“So how did you get to Maine after growing up in Florida?” I frequently get asked this question even after these thirty-eight years living here. Well, it’s a long story. Here’s the beginning:
“The girl was to drop me off in New London to catch a ferry to the island. It was 1969, the summer after my first year of college, and I had landed a job waitressing at the country club on Fishers Island in Long Island Sound. Through a friend of a friend, I connected with her, a girl whose name I will never remember, who was driving back home in her red Karmann Ghia. We were all “girls” back then veering either into motherhood, the typing pool, or being a “chick,” a newly liberated woman who was supposed to be equally comfortable with flower power and revolutionary politics.
"Growing up in Florida, I knew very little about “up North.” To me, New London and New England sounded very far and exotic, kind of like the olden days I’d read about. My impressions came from “The House of The Seven Gables,” and descriptions of fog. I didn’t know about ferries or summer seasons bookended by Memorial Day and Labor Day. I didn’t know about old money and summer homes opened by caretakers. I didn’t know there still were houses with wooden floors and third floor dormers looking out on oak trees, where the hired girls like me were boarded. I thought such things only existed in the books I read lying on the terrazzo floor of our Florida room barely shaded by a solitary palm.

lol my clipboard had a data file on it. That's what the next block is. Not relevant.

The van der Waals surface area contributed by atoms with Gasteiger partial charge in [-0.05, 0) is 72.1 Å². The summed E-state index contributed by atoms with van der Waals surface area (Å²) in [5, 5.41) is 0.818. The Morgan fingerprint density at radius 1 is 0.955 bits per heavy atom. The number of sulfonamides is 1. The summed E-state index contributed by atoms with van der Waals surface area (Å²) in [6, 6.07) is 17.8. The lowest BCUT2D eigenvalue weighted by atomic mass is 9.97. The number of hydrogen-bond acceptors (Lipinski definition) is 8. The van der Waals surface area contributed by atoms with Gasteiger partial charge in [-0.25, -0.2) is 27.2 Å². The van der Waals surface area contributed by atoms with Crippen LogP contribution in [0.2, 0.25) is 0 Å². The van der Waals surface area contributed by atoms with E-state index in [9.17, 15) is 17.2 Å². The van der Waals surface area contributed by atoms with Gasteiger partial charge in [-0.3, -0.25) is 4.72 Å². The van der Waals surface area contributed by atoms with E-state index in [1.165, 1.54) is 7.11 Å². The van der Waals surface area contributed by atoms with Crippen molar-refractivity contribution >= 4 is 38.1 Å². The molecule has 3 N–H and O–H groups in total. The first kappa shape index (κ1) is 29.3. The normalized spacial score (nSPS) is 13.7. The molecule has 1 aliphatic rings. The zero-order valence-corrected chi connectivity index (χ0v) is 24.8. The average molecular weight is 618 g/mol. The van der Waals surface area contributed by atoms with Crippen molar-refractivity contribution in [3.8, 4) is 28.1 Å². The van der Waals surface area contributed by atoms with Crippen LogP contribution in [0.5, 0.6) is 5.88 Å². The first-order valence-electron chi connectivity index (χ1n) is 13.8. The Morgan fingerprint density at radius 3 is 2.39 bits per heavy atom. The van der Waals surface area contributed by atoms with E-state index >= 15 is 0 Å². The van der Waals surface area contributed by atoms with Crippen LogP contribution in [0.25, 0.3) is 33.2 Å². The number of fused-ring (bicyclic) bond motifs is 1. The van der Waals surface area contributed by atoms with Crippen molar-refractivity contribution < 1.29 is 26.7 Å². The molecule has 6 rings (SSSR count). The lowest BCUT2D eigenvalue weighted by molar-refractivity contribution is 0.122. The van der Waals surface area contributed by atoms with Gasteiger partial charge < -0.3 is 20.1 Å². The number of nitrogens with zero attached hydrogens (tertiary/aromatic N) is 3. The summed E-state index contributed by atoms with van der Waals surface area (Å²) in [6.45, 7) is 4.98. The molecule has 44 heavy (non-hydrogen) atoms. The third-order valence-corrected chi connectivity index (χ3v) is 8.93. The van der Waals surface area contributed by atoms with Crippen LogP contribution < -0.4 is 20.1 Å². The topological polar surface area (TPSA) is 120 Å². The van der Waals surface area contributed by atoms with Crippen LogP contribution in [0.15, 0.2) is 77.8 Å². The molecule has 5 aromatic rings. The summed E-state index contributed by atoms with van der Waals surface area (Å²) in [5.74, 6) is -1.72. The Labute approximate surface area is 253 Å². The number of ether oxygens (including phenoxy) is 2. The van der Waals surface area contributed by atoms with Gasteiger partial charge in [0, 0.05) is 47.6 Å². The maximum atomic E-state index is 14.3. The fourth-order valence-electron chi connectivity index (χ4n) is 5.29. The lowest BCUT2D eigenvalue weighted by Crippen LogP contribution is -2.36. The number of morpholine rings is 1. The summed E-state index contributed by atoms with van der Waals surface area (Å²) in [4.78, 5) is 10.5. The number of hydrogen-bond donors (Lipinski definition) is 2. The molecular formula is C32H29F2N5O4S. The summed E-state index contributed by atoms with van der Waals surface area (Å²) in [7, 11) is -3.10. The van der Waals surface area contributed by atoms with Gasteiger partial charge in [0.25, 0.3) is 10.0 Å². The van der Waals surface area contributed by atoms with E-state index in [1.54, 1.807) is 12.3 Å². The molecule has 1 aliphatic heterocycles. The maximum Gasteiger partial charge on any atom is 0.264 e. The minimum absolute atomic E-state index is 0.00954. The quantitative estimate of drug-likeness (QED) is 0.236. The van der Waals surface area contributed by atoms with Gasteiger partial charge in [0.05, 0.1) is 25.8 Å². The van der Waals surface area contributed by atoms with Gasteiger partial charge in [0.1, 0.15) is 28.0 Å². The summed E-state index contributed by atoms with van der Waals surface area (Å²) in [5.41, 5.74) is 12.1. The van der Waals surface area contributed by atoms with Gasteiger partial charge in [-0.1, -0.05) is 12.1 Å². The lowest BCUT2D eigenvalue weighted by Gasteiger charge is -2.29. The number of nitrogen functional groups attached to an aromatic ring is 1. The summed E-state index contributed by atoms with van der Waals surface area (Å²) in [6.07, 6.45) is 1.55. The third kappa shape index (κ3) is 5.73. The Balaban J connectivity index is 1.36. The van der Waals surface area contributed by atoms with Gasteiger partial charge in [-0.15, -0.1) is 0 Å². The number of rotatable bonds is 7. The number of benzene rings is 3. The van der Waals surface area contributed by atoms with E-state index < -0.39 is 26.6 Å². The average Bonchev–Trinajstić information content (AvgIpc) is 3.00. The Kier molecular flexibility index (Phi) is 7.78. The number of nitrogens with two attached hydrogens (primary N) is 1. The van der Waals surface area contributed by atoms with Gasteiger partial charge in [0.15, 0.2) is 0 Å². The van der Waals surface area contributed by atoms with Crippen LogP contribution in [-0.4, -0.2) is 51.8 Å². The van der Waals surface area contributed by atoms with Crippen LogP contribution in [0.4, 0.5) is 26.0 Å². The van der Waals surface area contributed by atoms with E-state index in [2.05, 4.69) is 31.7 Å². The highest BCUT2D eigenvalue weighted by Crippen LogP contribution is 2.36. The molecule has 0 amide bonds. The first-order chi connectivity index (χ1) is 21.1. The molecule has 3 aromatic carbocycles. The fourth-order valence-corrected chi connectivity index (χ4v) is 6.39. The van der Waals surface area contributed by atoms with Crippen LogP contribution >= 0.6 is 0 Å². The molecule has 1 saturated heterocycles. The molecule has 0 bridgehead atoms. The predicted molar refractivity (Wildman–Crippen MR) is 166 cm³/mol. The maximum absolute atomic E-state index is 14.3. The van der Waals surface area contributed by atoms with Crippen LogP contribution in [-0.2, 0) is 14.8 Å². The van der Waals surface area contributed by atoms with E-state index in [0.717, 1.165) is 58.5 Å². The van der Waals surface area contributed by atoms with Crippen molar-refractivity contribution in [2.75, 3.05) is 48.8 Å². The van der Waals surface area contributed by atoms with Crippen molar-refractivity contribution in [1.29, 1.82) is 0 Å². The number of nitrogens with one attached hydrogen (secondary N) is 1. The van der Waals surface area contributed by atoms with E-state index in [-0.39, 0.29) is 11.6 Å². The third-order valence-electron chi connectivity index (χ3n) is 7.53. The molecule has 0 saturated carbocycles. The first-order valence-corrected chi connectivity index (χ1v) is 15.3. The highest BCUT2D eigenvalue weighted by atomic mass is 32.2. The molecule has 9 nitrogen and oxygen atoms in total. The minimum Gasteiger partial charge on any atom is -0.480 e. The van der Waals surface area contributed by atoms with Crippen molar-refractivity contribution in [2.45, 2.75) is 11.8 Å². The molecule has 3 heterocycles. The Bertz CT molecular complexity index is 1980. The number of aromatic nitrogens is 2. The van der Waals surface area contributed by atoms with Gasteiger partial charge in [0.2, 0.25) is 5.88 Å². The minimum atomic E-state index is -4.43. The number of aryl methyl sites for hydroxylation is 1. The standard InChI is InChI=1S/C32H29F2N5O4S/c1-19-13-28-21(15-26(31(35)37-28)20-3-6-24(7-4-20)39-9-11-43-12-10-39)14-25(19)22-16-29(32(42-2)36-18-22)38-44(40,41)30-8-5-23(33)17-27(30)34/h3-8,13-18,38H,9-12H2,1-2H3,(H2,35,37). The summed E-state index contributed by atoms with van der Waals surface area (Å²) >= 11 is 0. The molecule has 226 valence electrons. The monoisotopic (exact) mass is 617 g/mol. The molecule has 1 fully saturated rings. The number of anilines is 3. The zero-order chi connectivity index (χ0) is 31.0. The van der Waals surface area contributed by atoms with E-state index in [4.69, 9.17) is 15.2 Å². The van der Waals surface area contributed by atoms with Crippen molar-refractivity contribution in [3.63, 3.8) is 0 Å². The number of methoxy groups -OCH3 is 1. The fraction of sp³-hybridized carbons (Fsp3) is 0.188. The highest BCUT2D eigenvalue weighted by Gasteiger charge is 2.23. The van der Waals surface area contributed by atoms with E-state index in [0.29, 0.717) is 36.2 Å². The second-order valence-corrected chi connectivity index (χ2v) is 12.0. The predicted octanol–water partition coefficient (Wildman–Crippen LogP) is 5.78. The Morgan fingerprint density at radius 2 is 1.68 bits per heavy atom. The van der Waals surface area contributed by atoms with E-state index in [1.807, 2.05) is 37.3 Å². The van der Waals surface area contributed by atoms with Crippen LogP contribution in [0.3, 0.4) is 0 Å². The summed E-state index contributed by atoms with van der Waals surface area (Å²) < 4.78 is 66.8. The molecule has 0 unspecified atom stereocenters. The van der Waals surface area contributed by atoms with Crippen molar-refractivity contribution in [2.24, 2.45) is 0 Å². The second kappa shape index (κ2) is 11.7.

"What I did know as the girl and I left my parents’ house in Satellite Beach was that Fishers Island was in New York State with an 18-year-old drinking age. I also knew that we two chicks turning north onto A1A in that red Ghia, top down, short shorts and hippie hair, looked really good.”
That turned out to be a pretty big summer, what with Woodstock and Neil Armstrong landing on the moon. I went to the former and ignored the latter, even though it was the culmination of President Kennedy’s vision of putting a man on the moon before the close of the sixties. That vision, of course, was the guiding light of the entire Space Coast when I was growing up (not to mention by father’s brief career as a rocket engineer). By 1969, I couldn’t have cared less, to use a favorite expression of my father’s.
(Italicized excerpt from “On Our Own Road” in Hullaballoo on the Space Coast: A Memoir of Place by Linda S. Buckmaster, copyright 2012.)